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Home > News > News Articles > 2015 > February > League Staff Presents Local Street and Roads Needs Assessment Update
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League Staff Presents Local Street and Roads Needs Assessment Update

February 27, 2015
Two hearings held this week provided the League and transportation advocates the opportunity to bring attention to the deteriorating condition of the state’s local streets, roads and other vital transportation infrastructure.
During the hearings, League staff presented committee members the results of the 2014 California Statewide Local Streets and Roads Needs Assessment. The report represents a collaborative effort between the League, the California Association of Counties and other transportation stakeholders to provide critical analysis and information on the condition of the state’s local transportation networks.   
League Assistant Legislative Director Jennifer Whiting highlighted several key findings from the report, including:   
  • To bring the average pavement condition of the state’s local streets and roads into a state of good repair, or Best Management Practices, the investment in pavement maintenance would need to increase by more than four-fold.
  • Investment needs to more than double the existing expenditure in street and road maintenance to keep conditions from deteriorating further.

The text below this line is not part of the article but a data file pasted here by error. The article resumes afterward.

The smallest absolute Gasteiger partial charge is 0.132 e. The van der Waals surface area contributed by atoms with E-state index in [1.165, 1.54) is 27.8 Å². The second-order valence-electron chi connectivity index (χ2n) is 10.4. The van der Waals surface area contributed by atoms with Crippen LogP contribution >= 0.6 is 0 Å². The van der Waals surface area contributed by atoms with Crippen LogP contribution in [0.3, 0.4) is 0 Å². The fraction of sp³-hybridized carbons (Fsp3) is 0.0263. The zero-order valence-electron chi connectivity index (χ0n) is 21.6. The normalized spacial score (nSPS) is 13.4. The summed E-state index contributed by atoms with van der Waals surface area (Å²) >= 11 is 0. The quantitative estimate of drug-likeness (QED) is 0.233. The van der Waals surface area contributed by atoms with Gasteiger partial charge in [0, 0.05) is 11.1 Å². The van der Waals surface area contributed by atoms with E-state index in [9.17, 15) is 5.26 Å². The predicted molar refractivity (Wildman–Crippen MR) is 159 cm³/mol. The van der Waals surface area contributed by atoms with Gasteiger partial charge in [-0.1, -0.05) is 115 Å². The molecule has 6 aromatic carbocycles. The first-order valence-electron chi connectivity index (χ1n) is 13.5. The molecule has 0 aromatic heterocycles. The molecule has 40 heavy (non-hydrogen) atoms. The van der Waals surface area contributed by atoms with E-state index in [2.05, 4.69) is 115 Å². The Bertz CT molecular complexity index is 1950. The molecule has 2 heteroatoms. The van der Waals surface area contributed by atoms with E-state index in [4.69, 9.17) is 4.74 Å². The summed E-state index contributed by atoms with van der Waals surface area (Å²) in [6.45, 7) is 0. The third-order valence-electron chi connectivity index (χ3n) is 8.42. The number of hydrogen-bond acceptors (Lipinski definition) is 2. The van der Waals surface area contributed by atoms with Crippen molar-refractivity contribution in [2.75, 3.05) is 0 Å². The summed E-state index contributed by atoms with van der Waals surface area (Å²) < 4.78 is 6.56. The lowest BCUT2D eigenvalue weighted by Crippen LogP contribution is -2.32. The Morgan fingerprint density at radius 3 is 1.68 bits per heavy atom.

• It costs 12 times less to maintain a pavement in very good condition, compared to a pavement that is at the end of its service life.
  • By 2024, 25 percent of the state’s local streets and roads will be in failed condition.
  • Under the existing maintenance investment level, the state’s average local street and road Pavement Condition Index is projected to drop from 66 to 55 by 2024.
  • The maintenance investment needs for local street and road “essential components” — such as curb ramps, storm drains, streetlights and signals — is $31 billion over the next 10 years, and there is an estimated funding shortfall of $21 billion.
  • The total statewide local bridge needs are estimated at $4.4 billion over the next 10 years.
Video of both hearings is available online via the California Channel.

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